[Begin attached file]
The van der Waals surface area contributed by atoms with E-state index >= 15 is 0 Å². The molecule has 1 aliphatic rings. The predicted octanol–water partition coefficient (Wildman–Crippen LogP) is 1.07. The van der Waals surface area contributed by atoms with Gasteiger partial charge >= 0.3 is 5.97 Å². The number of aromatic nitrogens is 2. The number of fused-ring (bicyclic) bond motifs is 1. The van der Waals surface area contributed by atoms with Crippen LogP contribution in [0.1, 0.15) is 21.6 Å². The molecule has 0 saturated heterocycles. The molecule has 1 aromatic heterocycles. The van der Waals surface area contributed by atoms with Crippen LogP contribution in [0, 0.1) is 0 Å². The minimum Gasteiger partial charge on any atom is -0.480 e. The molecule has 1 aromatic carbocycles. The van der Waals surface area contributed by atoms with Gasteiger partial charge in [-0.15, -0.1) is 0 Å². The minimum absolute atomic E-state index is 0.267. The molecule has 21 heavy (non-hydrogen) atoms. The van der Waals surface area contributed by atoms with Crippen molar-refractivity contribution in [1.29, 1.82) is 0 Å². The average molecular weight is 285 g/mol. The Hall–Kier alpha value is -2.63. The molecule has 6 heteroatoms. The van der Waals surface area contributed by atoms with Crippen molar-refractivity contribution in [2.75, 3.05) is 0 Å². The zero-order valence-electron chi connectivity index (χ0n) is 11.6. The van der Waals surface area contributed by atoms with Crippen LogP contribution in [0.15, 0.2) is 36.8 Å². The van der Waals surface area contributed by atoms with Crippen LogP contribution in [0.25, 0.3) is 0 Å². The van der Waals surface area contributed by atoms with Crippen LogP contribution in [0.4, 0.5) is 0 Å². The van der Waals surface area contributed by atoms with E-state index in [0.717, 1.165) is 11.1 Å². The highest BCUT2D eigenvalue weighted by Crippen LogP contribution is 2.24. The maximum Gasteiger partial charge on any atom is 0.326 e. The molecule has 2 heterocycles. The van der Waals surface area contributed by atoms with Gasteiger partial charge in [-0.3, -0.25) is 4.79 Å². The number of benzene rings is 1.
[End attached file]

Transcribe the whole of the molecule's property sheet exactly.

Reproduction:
The van der Waals surface area contributed by atoms with E-state index >= 15 is 0 Å². The molecule has 1 aliphatic rings. The predicted octanol–water partition coefficient (Wildman–Crippen LogP) is 1.07. The van der Waals surface area contributed by atoms with Gasteiger partial charge >= 0.3 is 5.97 Å². The number of aromatic nitrogens is 2. The number of fused-ring (bicyclic) bond motifs is 1. The van der Waals surface area contributed by atoms with Crippen LogP contribution in [0.1, 0.15) is 21.6 Å². The molecule has 0 saturated heterocycles. The molecule has 1 aromatic heterocycles. The van der Waals surface area contributed by atoms with Crippen LogP contribution in [0, 0.1) is 0 Å². The minimum Gasteiger partial charge on any atom is -0.480 e. The molecule has 1 aromatic carbocycles. The van der Waals surface area contributed by atoms with Gasteiger partial charge in [-0.15, -0.1) is 0 Å². The minimum absolute atomic E-state index is 0.267. The molecule has 21 heavy (non-hydrogen) atoms. The van der Waals surface area contributed by atoms with Crippen molar-refractivity contribution in [1.29, 1.82) is 0 Å². The average molecular weight is 285 g/mol. The Hall–Kier alpha value is -2.63. The molecule has 6 heteroatoms. The van der Waals surface area contributed by atoms with Crippen molar-refractivity contribution in [2.75, 3.05) is 0 Å². The zero-order valence-electron chi connectivity index (χ0n) is 11.6. The van der Waals surface area contributed by atoms with Crippen LogP contribution in [0.15, 0.2) is 36.8 Å². The van der Waals surface area contributed by atoms with Crippen LogP contribution in [0.25, 0.3) is 0 Å². The van der Waals surface area contributed by atoms with Crippen LogP contribution in [0.4, 0.5) is 0 Å². The van der Waals surface area contributed by atoms with E-state index in [0.717, 1.165) is 11.1 Å². The highest BCUT2D eigenvalue weighted by Crippen LogP contribution is 2.24. The maximum Gasteiger partial charge on any atom is 0.326 e. The molecule has 2 heterocycles. The van der Waals surface area contributed by atoms with Gasteiger partial charge in [-0.3, -0.25) is 4.79 Å². The number of benzene rings is 1.